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'We're witnessing a catastrophe on multiple levels... it will take America a long way down the road to the status of a banana republic' Today is President Obama's 50th birthday but, writes David Williamson, he is faced with challenges which will define the next half-century of American life.

Byline: David Williamson

* ARACK Obama turns 50 today as the president of a faltering superpower beset by inequality and defined by fierce ideological divides and economic woes.

The United States enjoys unrivalled military power but this week's deal to raise the ceiling on America's $14.3 trillion debt has exposed deep fiscal and political weakness.

The Democrat leader is under fire from his own party's supporters for a "surrender" which could see government spending fall by $2.1 trillion.

Nobel Prize-winning economist Paul Krugman provided the most damning assessment of the deal in his New York Times column.

He wrote: "It will damage an already depressed economy; it will probably make America's long-run deficit problem worse, not better; and most important, by demonstrating that raw extortion works and carries no political cost, it will take America a long way down the road to banana-republic status...

"Make no mistake about it, what we're witnessing here is a catastrophe on multiple levels."

Mr Obama has avoided a default on Government debt but the spectacle of the White House held to ransom by Republics beholden to "Tea Party" zealots has done nothing to fix the perception that American politics is broken.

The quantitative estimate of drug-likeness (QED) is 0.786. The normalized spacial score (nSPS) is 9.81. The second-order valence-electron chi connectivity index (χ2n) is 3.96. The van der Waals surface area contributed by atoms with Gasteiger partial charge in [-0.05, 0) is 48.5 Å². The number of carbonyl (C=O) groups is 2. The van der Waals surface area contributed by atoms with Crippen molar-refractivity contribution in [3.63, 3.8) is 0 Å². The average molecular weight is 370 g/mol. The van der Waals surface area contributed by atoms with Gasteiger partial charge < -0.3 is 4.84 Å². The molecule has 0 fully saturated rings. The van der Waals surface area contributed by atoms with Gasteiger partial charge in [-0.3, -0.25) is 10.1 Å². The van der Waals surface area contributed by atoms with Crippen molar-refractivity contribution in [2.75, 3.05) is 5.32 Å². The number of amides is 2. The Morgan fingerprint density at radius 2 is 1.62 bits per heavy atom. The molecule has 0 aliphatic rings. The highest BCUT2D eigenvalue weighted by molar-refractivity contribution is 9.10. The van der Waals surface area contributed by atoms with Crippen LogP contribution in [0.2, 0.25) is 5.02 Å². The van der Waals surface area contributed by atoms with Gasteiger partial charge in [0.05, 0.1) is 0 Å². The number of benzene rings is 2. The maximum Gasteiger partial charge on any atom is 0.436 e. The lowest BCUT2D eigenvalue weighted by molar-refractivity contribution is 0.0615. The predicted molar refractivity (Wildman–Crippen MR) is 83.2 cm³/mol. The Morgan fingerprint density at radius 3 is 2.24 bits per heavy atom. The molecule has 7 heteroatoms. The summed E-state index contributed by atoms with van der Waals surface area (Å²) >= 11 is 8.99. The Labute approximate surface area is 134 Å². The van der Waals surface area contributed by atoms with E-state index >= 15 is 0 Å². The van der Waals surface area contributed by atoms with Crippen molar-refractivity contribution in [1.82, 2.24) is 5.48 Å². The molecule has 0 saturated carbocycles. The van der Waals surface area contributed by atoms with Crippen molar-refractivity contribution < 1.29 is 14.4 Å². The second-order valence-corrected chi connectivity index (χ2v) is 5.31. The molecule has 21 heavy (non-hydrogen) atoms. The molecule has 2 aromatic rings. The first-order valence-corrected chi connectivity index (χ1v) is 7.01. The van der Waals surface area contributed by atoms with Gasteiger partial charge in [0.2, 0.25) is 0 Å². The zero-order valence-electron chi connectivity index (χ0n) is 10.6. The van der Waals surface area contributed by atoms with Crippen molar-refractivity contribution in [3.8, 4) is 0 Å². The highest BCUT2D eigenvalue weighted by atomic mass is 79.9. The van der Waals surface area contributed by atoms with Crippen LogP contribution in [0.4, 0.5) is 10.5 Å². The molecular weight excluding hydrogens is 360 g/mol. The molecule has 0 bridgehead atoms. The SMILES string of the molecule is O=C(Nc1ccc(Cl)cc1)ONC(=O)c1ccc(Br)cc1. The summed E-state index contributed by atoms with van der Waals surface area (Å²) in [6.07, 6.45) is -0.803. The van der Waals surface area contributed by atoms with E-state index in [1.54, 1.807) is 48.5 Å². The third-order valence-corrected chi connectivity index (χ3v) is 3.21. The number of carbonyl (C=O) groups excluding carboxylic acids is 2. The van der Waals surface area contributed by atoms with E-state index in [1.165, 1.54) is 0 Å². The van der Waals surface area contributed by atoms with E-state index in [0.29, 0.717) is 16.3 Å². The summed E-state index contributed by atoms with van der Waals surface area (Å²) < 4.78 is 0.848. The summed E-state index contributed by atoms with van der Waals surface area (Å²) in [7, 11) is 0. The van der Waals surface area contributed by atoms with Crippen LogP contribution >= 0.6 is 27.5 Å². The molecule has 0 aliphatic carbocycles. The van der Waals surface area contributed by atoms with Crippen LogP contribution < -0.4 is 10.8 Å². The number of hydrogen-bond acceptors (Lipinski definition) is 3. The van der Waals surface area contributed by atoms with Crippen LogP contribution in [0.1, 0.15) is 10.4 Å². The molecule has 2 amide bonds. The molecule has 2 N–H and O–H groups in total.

Mr Obama came to power with the promise of change and in 15 months he will face voters again.

He has secured landmark healthcare legislation - which Republican lawmakers are now under pressure to unpick - and he presided over the killing of Osama bin Laden, but the electorate will inevitably contrast the messianic hope they invested in him in 2008 with their experience of his leadership.

Dick Morris, a political analyst who has advised prominent Republicans and Democrats, including President Clinton, did not pull his punches.

"The pathetic performance of President Obama in the debt debate is showing the left how incompetent and weak the leader they selected is," he wrote.

"Many are wishing they had Hillary Clinton in the White House instead. Once Obama has to move beyond a set teleprompter speech, he is lost.

"During the BP disaster, he showed what a poor administrator he is and now he has belied any pretensions to legislative skill."

The greatest danger for Mr Obama in 2012 is that the young and minority voters who turned out for him in 2008 will stay at home.

Conversely, his greatest advantage is that his Republican challenger will have to tack so far to the right to secure the nomination that he or she may have no chance of capturing the centre ground.

Such electoral dynamics are deeply uninspiring for anyone who wants the world's most powerful democracy to function well.